Fortunately, the availability of assistive technology and a variety of gadgets can help to make everyday tasks easier for elderly people with dementia.
Every 67 seconds, someone is diagnosed with Alzheimer’s disease.
It's a shocking statistic, but it's only the beginning. One in three seniors dies with the disease or other symptoms of dementia, and Alzheimer's is the sixth-leading cause of death in the country, ranking before diabetes and suicide.
It's alarmingly prevalent, but the realities of dementia are often ignored until it hits close to home, impacting a loved one or even you. It is important to give those living with the [disease] an enhanced, comfortable day-to-day experience.
That’s where assistive technology — both high and low tech — becomes important.
Ruth Drew, director of family and information services at the Alzheimer's Association, says assistive tech that enhances the livable experience of someone with Alzheimer’s is essential. But the type of tech that actually enhances livability isn’t standard for everyone.
"What can be almost miraculous to one person may not work for someone else,” Drew tells Mashable. “You want to look at each individual and think about where they are having a little trouble, and if there’s some kind of simple accommodation we can make that would just make things a little easier.”
These tech solutions, however, need constant monitoring and evaluation as the disease progresses to make sure a person's experience is still being enhanced
“It’s important to realize it may help now, but it may not help later," Drew says. "If it works, great, but there may be a time when it stops working — and then you just find something else that can work.”
Here are six innovations that can help individuals living with dementia — and their caretakers — live a little more comfortably.
1. Clear, Concise Clocks
As symptoms progress, those living with dementia often lose the ability to keep track of time. This makes maintaining a daily routine, which helps ease anxious feelings by providing comfort of the expected, especially difficult.
Analog clocks can be hard to decipher for those living with dementia. Large-font digital clocks, complete with month and day information, are easier to read and help give context to the numerical time. Alternative options, such as clocks that display the day of the week and whether it is morning, afternoon or night, also complement standard clocks by providing more information, leading to more comfort
2. Motion-sensor Lights
Motion-sensor lights are commonly used in office settings to help conserve energy. In the case of those living with dementia, they can help relieve a person from needing to keep track of light switches, which can become an overwhelming task.
These types of lights are also helpful at night, decreasing the chance of falling — a common worry for those with dementia — by illuminating a room in case a person forgets about lights and their function. It’s important to note that for some living with dementia, automatic lights can be alarming — so make sure it isn’t frightening to your loved one before implementing them in your home.
3. Eatwell Dining Sets
Due to the cognitive and sensory impairments associated with Alzheimer’s, people living with the disease commonly spill their food, are left confused by intricate patterns on dinnerware and frequently eat less than they should out of frustration. Eatwell dining sets, created by industrial designer Sha Yao, can help curb those frustrations.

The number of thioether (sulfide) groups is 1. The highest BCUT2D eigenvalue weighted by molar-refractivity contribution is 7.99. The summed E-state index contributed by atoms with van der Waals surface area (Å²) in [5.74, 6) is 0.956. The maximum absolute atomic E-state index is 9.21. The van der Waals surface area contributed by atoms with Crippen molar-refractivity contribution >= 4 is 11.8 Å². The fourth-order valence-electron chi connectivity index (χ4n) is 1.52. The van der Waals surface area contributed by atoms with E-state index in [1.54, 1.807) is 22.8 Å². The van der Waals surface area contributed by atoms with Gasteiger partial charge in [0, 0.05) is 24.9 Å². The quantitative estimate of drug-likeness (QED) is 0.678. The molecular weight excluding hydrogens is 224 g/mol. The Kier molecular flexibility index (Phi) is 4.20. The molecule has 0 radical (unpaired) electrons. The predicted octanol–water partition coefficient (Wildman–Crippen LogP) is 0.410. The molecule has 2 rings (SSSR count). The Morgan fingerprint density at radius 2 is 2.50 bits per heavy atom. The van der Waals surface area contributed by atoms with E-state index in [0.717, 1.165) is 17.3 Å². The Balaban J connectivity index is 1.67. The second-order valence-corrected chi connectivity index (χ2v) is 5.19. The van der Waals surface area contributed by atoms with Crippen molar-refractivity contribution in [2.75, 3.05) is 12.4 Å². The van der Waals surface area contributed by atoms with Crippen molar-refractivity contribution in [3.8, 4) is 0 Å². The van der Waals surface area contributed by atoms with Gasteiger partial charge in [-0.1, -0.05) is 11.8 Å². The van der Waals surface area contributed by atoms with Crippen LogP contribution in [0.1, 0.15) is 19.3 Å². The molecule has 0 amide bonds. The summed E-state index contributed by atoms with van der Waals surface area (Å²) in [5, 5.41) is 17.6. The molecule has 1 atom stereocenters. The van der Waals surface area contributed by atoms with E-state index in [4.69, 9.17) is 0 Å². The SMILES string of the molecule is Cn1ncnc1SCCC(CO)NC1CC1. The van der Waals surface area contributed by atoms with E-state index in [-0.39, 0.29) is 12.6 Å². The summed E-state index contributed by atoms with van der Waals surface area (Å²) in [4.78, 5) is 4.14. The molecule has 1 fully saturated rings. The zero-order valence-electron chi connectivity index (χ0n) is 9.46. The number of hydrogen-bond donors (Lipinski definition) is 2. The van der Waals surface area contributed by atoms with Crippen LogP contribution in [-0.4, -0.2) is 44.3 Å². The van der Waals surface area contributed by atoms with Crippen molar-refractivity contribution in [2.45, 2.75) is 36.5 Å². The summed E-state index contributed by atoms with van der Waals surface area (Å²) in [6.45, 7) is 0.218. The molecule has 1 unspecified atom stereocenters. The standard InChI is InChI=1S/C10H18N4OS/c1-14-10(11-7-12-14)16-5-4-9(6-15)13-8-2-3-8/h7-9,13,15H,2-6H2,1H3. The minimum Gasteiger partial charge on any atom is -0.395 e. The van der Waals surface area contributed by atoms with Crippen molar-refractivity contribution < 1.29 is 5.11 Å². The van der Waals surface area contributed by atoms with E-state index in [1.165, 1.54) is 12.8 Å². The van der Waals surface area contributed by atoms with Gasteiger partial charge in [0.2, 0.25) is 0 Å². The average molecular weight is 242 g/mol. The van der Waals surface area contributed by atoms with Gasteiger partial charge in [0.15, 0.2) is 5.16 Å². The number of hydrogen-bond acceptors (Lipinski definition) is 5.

From sloping bowls to bright, appetite-stimulating colors, the sets are designed with meticulous detail and comprehensive attention.
4. Low-tech Labels
Something as low-tech as a piece of paper and a marker can have a positive impact, even if it doesn't seem innovative. Labeling different rooms and commonly used items in the house can help a person living with dementia have more clarity of thought when navigating day-to-day tasks.
Drew says written labels, or even simple pictures of items like toilets and refrigerators, help those with dementia know what to expect in certain spaces of the house, making living alone less overwhelming.
5. Movement Sensors and Pressure Mats
Perhaps one of the scariest symptoms of dementia is the tendency to wander. Caregivers are often tasked with keeping track of a loved one who may walk off without notice, which can be overwhelming and almost impossible to navigate — especially at night.
One 15-year-old inventor, Kenneth Shinozuka, gained attention last year for creating socks with integrated sensors, which send a warning to a caregiver via an app when their loved one gets up suddenly and unexpectedly. Other pressure sensitive tech, like pressure mats, can be slept on or placed on the floor, alerting a caretaker when someone rises from bed or steps on the mat.
6. GPS Tracking
You probably use GPS to navigate unfamiliar territory in your car, making driving anywhere a breeze. But GPS systems aren't only valuable as a high-tech map. They can also help you find your love one if they’ve wandered off without your knowledge.
There are many options for tracking with a GPS, including pendants such as MindMe that are also equipped with an emergency alert button, and shoes with “smart soles” that pinpoint location via an app. When coupled with sensor technology, the reality that your loved one may wander off seems much more manageable with these safeguards in place.
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